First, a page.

It’s the same ritual every year: Summer comes and then in the blink of an eye it’s over and September is upon you.
With that comes the inevitable feeling that the best part of the year is over leaving us to wait for either the next festive holiday or for next summer when we can repeat this cycle all over again.
As such it can be difficult to differentiate between being down because your vacation is over or if you are just generally feeling stuck in life. Are we being ungrateful about not being on holiday anymore or do the holiday blues really exist?
Dr Sheri Jacobson, Clinical Director of Harley Therapy explains to HuffPost UK that the holiday blues do in fact exist although she notes that, “there’s no way to paint a broad brush on these feelings even if in a way it is a loss”.
However Dr Jacobson admits there are some clear reasons why someone would feel the holiday blues.
“Most people enjoy holidays because of the grind of life. They don’t have to wake up to an alarm every morning or do the daily commute or check in. Holidays tend to generally be a bit more relaxed,” she explains.
“It’s also about going from one extreme to another: a freedom to manoeuvre and a liberal schedule to a constrained one. Once back into the routine, it will become normalised once again.”
Sometimes though post-holiday blues are not temporary and can in fact inspire us to make quite significant changes in our lives whether that’s a hobby, a new romantic relationship or even a new career.
For Rhiannon Monks, founder of the travel app TravlTalk, this is exactly what happened. For 15 years Monks was compulsive traveller, visiting some 80 countries across the world, unable to call a single place home. It wasn’t until she journeyed with friends to her favourite spot in Thailand that she was encouraged to leave her job and ultimately do what makes her happy.
“I literally went back to work and seven days later handed in my notice,” says Monks.
These drastic decisions when feeling those post-holiday blues are normal explains Dr Jacobson.
“People look at things from a fresh perspective. The new and different environments away from daily constraints makes people sit down and reflect and usually decide to either take up a new hobby, start a new career or even enlist help like start therapy.”
While Monks’ decision to leave a successful career in PR and move across the world from Sydney to London might seem drastic, her actions were still completely rational.
“Honestly, I do look back onto that trip to Thailand as the catalyst. At 32, I almost felt like I had to start again but that trip, though trying not to sound cliche felt like a re-birth”.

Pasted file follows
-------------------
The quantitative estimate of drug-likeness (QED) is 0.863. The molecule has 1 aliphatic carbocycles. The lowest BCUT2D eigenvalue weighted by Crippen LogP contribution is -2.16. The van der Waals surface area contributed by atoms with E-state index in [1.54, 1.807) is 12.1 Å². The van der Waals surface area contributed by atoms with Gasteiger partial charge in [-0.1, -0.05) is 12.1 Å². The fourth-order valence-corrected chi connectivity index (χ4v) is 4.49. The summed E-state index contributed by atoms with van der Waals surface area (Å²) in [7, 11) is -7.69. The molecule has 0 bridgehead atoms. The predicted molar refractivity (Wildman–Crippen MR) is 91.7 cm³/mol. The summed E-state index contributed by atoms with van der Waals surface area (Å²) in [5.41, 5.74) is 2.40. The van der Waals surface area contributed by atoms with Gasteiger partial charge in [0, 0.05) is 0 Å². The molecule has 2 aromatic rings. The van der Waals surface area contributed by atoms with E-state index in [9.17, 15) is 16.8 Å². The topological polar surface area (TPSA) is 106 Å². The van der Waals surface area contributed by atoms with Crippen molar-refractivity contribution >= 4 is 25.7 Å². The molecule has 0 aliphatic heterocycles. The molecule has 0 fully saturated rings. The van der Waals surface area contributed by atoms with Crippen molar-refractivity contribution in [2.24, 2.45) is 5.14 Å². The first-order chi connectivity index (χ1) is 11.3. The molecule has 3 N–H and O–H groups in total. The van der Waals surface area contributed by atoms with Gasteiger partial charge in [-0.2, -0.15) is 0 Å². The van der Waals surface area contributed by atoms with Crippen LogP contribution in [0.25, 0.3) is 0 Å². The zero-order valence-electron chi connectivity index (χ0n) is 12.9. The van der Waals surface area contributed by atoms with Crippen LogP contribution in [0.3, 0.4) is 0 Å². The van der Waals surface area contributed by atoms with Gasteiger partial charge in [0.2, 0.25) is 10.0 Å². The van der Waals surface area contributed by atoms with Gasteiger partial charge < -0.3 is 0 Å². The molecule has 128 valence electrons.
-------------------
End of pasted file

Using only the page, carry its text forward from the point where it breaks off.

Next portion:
Similarly, freelance journalist Phee Waterfield, 29, is thankful for her post-holiday blues decisions even though it meant enduring some pain.
“I had moved back to London from Devon after splitting up from my ex-husband and was so put off with love and didn’t want to have children,” says Waterfield. “All I wanted was to focus on a career but that Christmas I made a spur of the moment decision to go to LA and I reconnected with an old friend.”
Following the trip Waterfield was in the midst of her holiday blues when she realised that the way she was feeling extended far beyond her trip. “The job that I had, the relationships I was having, though I suffer from a mental illness anyway, I realised everything was not in my favour...I realised I was living a life that cost me to be more miserable,” she says.
“So I went home, packed my bag and called my line manager to explain why I was going on sudden sick leave and went home to Hull for two weeks.”
Now pregnant, doing what she enjoys and in a healthy space, Waterfield urges those who are feeling their post-holiday blues to ask themselves why. “Your holiday blues are supposed to last a week but a month? I would say take the time and figure out what you want to do. There’s clearly something in your life that is not right that you may not have seen just yet. Maybe this can be the motivation to take a step back and and reevaluate what you want from life”.
But what should you do if you are suffering from the post-holiday blues? Dr Jacobson shares her three key tips:
First, having a notion of self-compassion is important here. Do not beat yourself up for feeling low and acknowledge those feelings exist by being kind and understanding on yourself. This is fairly normal and understandable so don’t force yourself to be in a better state of mind.
I always advise my clients to be able to write down or in a notepad on their phone share how they’re feeling whatever that might be. Journalling is so useful so be explicit with your emotions: let yourself be angry or emotive.
A simple CBT way of handling your post-holiday blues is by taking a thought, for example, ‘I can’t be bothered to do my job’ and thinking the opposite such as ‘I can’t envisage leaving my job.’ Then try to find the balanced thought in the middle like ‘I feel stretched by work but I value my colleagues and I’m going to stay here for a while.’